By Ben Welch for TheJC
We talk to the comedian about conquering low self esteem, early antisemitic experiences and THAT Instagram pic
Most actors when they call in sick from promotional duties are usually making an excuse for a hangover. Not Amy Schumer. The stand-up comedian, who is fast becoming one of the biggest stars in Hollywood, has just spent five days hospitalised with a “horrible kidney infection”, under the watchful eyes of the doctors, her sister Kim and chef Chris Fischer, her husband, whom she married in February.
Shavuot begins after sunset on May 19.
This week we're happy to highlight videos about Shavuot, several that you can find on Jvillage Network's Shavuot Holiday Guide.
Learn all about the holiday from BimBam.
Watch how wheat is harvested.
Is that cheese really Ben Stiller?
Chag Sameach/Happy Holiday and enjoy!
By Abe Fried-Tanzer for Jewcy
A conversation with the Jewish directors of the upcoming heavily Jewish murder-mystery comedy.
Though it’s nowhere near Thanksgiving, now is as good a time as any for the release of an entertaining comedy about coming home for the holidays that may be especially enjoyable for Jewish audiences.
In Most Likely to Murder, which debuted at South by Southwest last month, Billy (Adam Pally) returns home to Long Island when his parents tell him they’re moving. He tries to rekindle a romance with his high school girlfriend, Kara (Rachel Bloom), only to learn that she is dating Lowell (Vincent Kartheiser), the neighbor he used to torment.
By Gabriela Geselowitz for Jewcy
The star of ‘The Band’s Visit’ accompanies herself on violin for “If I Were a Rich Man.”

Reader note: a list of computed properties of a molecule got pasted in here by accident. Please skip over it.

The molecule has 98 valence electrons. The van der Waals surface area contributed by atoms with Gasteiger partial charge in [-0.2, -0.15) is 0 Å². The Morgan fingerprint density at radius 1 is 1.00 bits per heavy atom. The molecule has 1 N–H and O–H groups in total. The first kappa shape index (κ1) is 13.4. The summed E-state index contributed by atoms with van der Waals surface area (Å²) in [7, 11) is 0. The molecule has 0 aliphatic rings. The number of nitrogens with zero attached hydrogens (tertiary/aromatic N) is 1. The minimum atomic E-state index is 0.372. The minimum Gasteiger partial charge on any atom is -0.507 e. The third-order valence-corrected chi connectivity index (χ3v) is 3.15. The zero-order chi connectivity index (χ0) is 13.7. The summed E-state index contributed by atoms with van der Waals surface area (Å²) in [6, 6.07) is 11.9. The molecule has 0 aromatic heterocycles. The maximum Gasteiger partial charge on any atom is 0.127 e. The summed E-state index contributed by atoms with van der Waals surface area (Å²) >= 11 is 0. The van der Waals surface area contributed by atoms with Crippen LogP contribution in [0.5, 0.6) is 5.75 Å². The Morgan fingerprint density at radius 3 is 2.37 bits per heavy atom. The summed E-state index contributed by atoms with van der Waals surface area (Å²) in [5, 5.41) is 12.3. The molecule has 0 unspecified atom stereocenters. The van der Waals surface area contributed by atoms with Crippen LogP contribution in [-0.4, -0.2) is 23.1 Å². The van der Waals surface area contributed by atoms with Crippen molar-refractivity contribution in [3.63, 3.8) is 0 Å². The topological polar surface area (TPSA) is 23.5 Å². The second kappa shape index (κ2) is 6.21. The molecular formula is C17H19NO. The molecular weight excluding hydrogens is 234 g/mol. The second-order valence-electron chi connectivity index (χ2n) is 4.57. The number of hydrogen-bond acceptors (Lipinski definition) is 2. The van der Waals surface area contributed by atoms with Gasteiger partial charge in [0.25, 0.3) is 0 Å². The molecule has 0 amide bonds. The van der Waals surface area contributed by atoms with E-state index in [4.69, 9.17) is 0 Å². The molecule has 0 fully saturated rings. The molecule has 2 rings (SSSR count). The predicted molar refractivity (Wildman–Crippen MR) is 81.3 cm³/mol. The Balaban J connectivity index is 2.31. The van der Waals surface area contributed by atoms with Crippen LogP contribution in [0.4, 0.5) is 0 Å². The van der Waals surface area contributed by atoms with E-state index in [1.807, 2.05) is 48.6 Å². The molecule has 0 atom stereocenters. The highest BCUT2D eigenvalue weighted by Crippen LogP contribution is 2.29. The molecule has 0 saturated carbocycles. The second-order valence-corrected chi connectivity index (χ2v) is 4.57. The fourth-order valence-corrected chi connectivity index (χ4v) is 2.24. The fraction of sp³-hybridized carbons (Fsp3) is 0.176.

Ugh, what can’t Katrina Lenk do?
Over the last year, Lenk has appeared on Broadway in Indecent, had a small role on The Marvelous Mrs. Maisel, and currently stars in The Band’s Visit (she’s definitely a contender for a Tony nomination). That’s a lot of Jewish art for someone who isn’t actually Jewish, but Lenk wasn’t content to stop there. At MCC’s annual Miscast Gala (actors perform gender-swapped numbers), she took on that granddaddy of all Jewish American culture— Fiddler on the Roof.
By Maya Cohen For Israel Hayom
"Let There Be Laughter" exhibit at the Beit Hatfutsot Museum of the Jewish People explores Jewish humor throughout history and across the world • Marx Brothers, Jerry Seinfeld, Woody Allen, Wise Men of Chelm among figures presented at Tel Aviv exhibit.
By Diana Muir Appelbaum for Mosaic
Critics accuse it of threatening the separation of church and state; in truth, Washington’s new museum makes an invaluable contribution to American (and Jewish) cultural literacy.
The loud noise that you can hear from the National Mall in Washington is the sound of brickbats pelting the glass roof of the city’s new Museum of the Bible (MOTB). The museum houses an enormous display of the history and archaeology of the Bible. Its collections are spectacular. Entrance is free. Christian philanthropists paid for it. Evidently, it is for some or all of these reasons that so many of the nation’s critics are outraged.
BY NATE BLOOM for Jweekly.com
"Rise,” a musical drama based on the nonfiction book “Drama High” (2013) by Michael Sokolove, 61, premiered on NBC on March 13. Sokolove grew up in Levittown, Pennsylvania, a blue-collar community that has long been in an economic slump. Josh Radnor, 43, plays a character based on Lou Volpe, a Levittown high school teacher who ran an acclaimed theater program for 45 years. Radnor, the former star of “How I Met Your Mother,” is a practicing Jew and a practicing musician. He is currently playing in a band with Australian Jewish musician Ben Lee, 39, and the two released a CD late last year.
By Nathan Abrams for The Forward
For years, British television has been blighted by stock-in-trade Jewish stereotypes. Audiences have had to endure legions of Jewish mothers, Hasidim and Jews who sound like they got off the boat in 1910 whether they’re 10 or 110, and whether it’s 1910 or 2010!